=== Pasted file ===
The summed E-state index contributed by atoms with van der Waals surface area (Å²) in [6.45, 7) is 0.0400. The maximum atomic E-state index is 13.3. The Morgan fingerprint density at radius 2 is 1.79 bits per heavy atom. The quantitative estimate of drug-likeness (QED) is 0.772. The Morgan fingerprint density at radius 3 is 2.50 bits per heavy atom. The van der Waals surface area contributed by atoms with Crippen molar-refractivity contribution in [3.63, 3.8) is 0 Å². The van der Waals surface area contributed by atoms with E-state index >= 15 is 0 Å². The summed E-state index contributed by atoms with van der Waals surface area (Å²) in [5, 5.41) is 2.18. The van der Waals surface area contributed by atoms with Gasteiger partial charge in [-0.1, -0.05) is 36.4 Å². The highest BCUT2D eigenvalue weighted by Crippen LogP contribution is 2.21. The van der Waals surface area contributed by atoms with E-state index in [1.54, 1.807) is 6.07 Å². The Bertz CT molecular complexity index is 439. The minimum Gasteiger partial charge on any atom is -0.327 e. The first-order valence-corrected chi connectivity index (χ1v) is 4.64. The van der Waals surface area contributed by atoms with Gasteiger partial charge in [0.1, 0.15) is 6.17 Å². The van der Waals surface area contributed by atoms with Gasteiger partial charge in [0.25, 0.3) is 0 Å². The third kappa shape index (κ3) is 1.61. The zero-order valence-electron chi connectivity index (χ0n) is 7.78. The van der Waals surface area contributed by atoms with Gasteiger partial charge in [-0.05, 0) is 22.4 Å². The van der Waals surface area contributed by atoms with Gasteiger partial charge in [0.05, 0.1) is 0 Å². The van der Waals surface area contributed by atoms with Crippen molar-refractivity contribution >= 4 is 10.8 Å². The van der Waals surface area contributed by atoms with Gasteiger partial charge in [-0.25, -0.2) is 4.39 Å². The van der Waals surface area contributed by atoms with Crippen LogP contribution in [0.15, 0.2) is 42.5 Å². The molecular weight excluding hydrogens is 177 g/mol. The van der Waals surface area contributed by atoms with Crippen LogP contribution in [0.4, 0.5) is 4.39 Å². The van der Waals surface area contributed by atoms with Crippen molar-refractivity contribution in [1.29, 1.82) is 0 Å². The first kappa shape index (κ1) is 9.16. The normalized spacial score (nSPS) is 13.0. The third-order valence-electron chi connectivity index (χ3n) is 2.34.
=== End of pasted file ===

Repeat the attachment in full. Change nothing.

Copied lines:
The summed E-state index contributed by atoms with van der Waals surface area (Å²) in [6.45, 7) is 0.0400. The maximum atomic E-state index is 13.3. The Morgan fingerprint density at radius 2 is 1.79 bits per heavy atom. The quantitative estimate of drug-likeness (QED) is 0.772. The Morgan fingerprint density at radius 3 is 2.50 bits per heavy atom. The van der Waals surface area contributed by atoms with Crippen molar-refractivity contribution in [3.63, 3.8) is 0 Å². The van der Waals surface area contributed by atoms with E-state index >= 15 is 0 Å². The summed E-state index contributed by atoms with van der Waals surface area (Å²) in [5, 5.41) is 2.18. The van der Waals surface area contributed by atoms with Gasteiger partial charge in [-0.1, -0.05) is 36.4 Å². The highest BCUT2D eigenvalue weighted by Crippen LogP contribution is 2.21. The van der Waals surface area contributed by atoms with E-state index in [1.54, 1.807) is 6.07 Å². The Bertz CT molecular complexity index is 439. The minimum Gasteiger partial charge on any atom is -0.327 e. The first-order valence-corrected chi connectivity index (χ1v) is 4.64. The van der Waals surface area contributed by atoms with Gasteiger partial charge in [0.1, 0.15) is 6.17 Å². The van der Waals surface area contributed by atoms with Gasteiger partial charge in [0.25, 0.3) is 0 Å². The third kappa shape index (κ3) is 1.61. The zero-order valence-electron chi connectivity index (χ0n) is 7.78. The van der Waals surface area contributed by atoms with Gasteiger partial charge in [-0.05, 0) is 22.4 Å². The van der Waals surface area contributed by atoms with Gasteiger partial charge in [0.05, 0.1) is 0 Å². The van der Waals surface area contributed by atoms with Crippen molar-refractivity contribution >= 4 is 10.8 Å². The van der Waals surface area contributed by atoms with Gasteiger partial charge in [-0.25, -0.2) is 4.39 Å². The van der Waals surface area contributed by atoms with Crippen LogP contribution in [0.15, 0.2) is 42.5 Å². The molecular weight excluding hydrogens is 177 g/mol. The van der Waals surface area contributed by atoms with Crippen LogP contribution in [0.4, 0.5) is 4.39 Å². The van der Waals surface area contributed by atoms with Crippen molar-refractivity contribution in [1.29, 1.82) is 0 Å². The first kappa shape index (κ1) is 9.16. The normalized spacial score (nSPS) is 13.0. The third-order valence-electron chi connectivity index (χ3n) is 2.34.